Humans are exceptionally diverse, but we all have something in common: We're Homo sapiens, and we share a common ancestor. But the story of how we arose, spread around the globe and acted along the way is still emerging as scientists find new clues. Here are 10 remarkable things we learned about ancient humans in 2022, and how they affect our understanding of humanity's journey.
1. New 'Out of Africa' development
The discovery of a 1.5 million-year-old vertebra from Israel hints that early humans migrated out of Africa not in one but multiple waves. It's unknown which human species the bone belongs to: Although there is just one human species today, there used to be multiple species in the genus Homo. Previously, researchers found evidence that a now-extinct human species left Africa for Eurasia at least 1.8 million years ago, and there's evidence that modern humans left Africa as early as 270,000 years ago. Now, the discovery of this vertebra (the oldest human bone ever found in Israel), reveals that humans likely left the African continent multiple times.
2. Planet-size family tree
Doing your own family tree is hard enough; now, researchers have attempted to do a family tree for all of humanity to see how everyone is related. In their investigation, the scientists looked at thousands of genome sequences from 215 populations from around the globe — including from ancient and modern humans, as well as our ancient human relatives. A computer algorithm looked at genetic variations among genomes, enabling the team to see who was descended from and related to whom. After approximating where these ancestors lived, the researchers created a map for this gargantuan family tree. As one might expect, it all goes back to Africa.
3. Doing the 2-step (7 million years ago)
Walking on our own two feet is quite a feat, one that was pulled off by our ancestors as far back as 7 million years ago, researchers found. The discovery was made when researchers studied a thigh bone and a pair of forearm bones from the 7 million-year-old Sahelanthropus tchadensis, which may be the oldest-known hominin — a relative of humans dating from the period after our ancestors split off from those of modern apes. It appears that S. tchadensis, who was found in Chad, both walked on two feet and also climbed trees.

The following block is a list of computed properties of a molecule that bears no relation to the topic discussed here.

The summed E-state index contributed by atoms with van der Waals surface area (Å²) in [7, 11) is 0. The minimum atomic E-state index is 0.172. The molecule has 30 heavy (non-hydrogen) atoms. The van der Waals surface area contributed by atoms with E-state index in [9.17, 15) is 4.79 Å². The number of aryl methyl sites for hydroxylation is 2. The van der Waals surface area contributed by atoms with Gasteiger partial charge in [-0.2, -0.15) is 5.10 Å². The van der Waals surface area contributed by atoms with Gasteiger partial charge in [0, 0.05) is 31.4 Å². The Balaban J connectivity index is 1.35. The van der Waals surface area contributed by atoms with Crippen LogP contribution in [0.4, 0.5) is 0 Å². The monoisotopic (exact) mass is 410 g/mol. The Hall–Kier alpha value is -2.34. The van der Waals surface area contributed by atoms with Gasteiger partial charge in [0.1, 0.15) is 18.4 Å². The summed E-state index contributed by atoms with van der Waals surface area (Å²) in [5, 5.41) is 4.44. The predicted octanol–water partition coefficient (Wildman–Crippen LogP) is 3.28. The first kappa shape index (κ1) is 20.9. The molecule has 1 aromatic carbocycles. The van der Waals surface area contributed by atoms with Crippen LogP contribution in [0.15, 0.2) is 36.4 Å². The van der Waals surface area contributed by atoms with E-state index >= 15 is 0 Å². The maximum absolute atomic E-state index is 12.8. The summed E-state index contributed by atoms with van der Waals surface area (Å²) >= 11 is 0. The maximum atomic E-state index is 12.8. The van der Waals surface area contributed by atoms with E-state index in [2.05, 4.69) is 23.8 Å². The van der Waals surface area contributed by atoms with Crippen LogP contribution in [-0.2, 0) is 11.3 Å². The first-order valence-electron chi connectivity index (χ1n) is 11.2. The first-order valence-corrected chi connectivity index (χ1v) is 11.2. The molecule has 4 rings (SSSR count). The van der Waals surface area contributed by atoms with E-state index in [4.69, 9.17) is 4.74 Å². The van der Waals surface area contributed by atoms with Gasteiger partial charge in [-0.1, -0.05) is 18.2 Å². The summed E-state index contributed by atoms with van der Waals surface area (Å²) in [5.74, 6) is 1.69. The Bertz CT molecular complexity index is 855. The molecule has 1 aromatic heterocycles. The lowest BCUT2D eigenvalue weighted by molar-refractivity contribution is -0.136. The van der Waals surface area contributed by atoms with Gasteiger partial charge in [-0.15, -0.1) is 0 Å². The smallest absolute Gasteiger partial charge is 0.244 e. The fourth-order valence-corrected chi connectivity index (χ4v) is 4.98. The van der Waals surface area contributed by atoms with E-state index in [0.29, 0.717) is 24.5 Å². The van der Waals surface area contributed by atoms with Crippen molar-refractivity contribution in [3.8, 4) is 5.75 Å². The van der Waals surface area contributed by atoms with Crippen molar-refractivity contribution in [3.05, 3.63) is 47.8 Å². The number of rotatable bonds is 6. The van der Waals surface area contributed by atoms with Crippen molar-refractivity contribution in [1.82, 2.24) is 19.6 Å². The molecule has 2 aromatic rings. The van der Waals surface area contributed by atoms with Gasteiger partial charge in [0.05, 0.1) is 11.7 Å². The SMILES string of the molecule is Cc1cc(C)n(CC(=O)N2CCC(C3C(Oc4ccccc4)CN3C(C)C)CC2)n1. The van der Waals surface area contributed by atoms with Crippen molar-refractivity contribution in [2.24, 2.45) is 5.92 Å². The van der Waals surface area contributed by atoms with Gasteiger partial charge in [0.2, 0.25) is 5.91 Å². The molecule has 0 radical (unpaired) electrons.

4. Oldest-known human relative in Europe
A 1.4 million-year-old jawbone found in Spain may belong to the oldest-known human relative in Europe, researchers found. The upper jawbone has features that showcase the evolutionary pattern of the human face, suggesting that it's closer to modern humans than it is to ape-like primates. It's possible that this jawbone belongs to Homo antecessor, whose position in the human family tree is controversial but may be a cousin of modern humans and Neanderthals (Homo neanderthalensis). Until this finding, the oldest-known human relative in Europe dated to 1.2 million years ago.
5. Redating bones rewrites evolutionary history
A new analysis of old, human-like bones revealed they may be more than 1 million years older than previously thought, researchers found. The new date range — 3.4 million to 3.7 million years old — of these Australopithecus bones from Sterkfontein, South Africa, improves the odds that this species gave rise to humans. (Sterkfontein is known for its Australopithecus africanus remains, but it's unclear if the studied bones belong to this species.) If true, the finding could rewrite our understanding of how humans arose: The fossils would predate the iconic "Lucy" fossil — a 3.2 million-year-old Australopithecus afarensis in East Africa whose species was a prime contender for being our direct ancestor.